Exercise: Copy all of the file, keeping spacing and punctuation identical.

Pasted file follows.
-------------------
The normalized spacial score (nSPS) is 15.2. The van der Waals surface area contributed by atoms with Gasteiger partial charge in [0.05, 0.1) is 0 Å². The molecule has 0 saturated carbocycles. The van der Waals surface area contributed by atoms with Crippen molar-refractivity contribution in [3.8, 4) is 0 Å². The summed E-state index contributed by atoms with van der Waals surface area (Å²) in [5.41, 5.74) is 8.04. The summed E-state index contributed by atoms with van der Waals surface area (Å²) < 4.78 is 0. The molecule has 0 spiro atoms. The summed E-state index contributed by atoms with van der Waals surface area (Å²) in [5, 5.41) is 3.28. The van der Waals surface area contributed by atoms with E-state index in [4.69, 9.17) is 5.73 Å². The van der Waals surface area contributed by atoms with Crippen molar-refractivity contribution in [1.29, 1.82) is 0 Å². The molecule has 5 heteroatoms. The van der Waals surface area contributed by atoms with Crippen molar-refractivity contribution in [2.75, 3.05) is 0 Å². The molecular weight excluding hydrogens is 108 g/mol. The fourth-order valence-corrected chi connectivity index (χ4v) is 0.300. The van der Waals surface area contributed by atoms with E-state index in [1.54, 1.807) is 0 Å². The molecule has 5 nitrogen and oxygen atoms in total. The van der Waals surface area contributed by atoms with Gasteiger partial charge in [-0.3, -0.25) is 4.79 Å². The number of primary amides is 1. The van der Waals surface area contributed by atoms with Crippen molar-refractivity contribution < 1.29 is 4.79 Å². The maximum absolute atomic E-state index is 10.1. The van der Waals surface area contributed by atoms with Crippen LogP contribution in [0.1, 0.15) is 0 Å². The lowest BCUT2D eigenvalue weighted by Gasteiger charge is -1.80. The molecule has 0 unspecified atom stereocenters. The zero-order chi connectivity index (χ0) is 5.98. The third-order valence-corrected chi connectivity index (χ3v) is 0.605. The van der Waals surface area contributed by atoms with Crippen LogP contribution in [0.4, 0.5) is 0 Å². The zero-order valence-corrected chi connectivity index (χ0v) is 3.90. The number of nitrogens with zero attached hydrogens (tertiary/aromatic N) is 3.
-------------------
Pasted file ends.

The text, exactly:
The normalized spacial score (nSPS) is 15.2. The van der Waals surface area contributed by atoms with Gasteiger partial charge in [0.05, 0.1) is 0 Å². The molecule has 0 saturated carbocycles. The van der Waals surface area contributed by atoms with Crippen molar-refractivity contribution in [3.8, 4) is 0 Å². The summed E-state index contributed by atoms with van der Waals surface area (Å²) in [5.41, 5.74) is 8.04. The summed E-state index contributed by atoms with van der Waals surface area (Å²) < 4.78 is 0. The molecule has 0 spiro atoms. The summed E-state index contributed by atoms with van der Waals surface area (Å²) in [5, 5.41) is 3.28. The van der Waals surface area contributed by atoms with E-state index in [4.69, 9.17) is 5.73 Å². The van der Waals surface area contributed by atoms with Crippen molar-refractivity contribution in [1.29, 1.82) is 0 Å². The molecule has 5 heteroatoms. The van der Waals surface area contributed by atoms with Crippen molar-refractivity contribution in [2.75, 3.05) is 0 Å². The molecular weight excluding hydrogens is 108 g/mol. The fourth-order valence-corrected chi connectivity index (χ4v) is 0.300. The van der Waals surface area contributed by atoms with E-state index in [1.54, 1.807) is 0 Å². The molecule has 5 nitrogen and oxygen atoms in total. The van der Waals surface area contributed by atoms with Gasteiger partial charge in [-0.3, -0.25) is 4.79 Å². The number of primary amides is 1. The van der Waals surface area contributed by atoms with Crippen molar-refractivity contribution < 1.29 is 4.79 Å². The maximum absolute atomic E-state index is 10.1. The van der Waals surface area contributed by atoms with Crippen LogP contribution in [0.1, 0.15) is 0 Å². The lowest BCUT2D eigenvalue weighted by Gasteiger charge is -1.80. The molecule has 0 unspecified atom stereocenters. The zero-order chi connectivity index (χ0) is 5.98. The third-order valence-corrected chi connectivity index (χ3v) is 0.605. The van der Waals surface area contributed by atoms with Crippen LogP contribution in [0.4, 0.5) is 0 Å². The zero-order valence-corrected chi connectivity index (χ0v) is 3.90. The number of nitrogens with zero attached hydrogens (tertiary/aromatic N) is 3.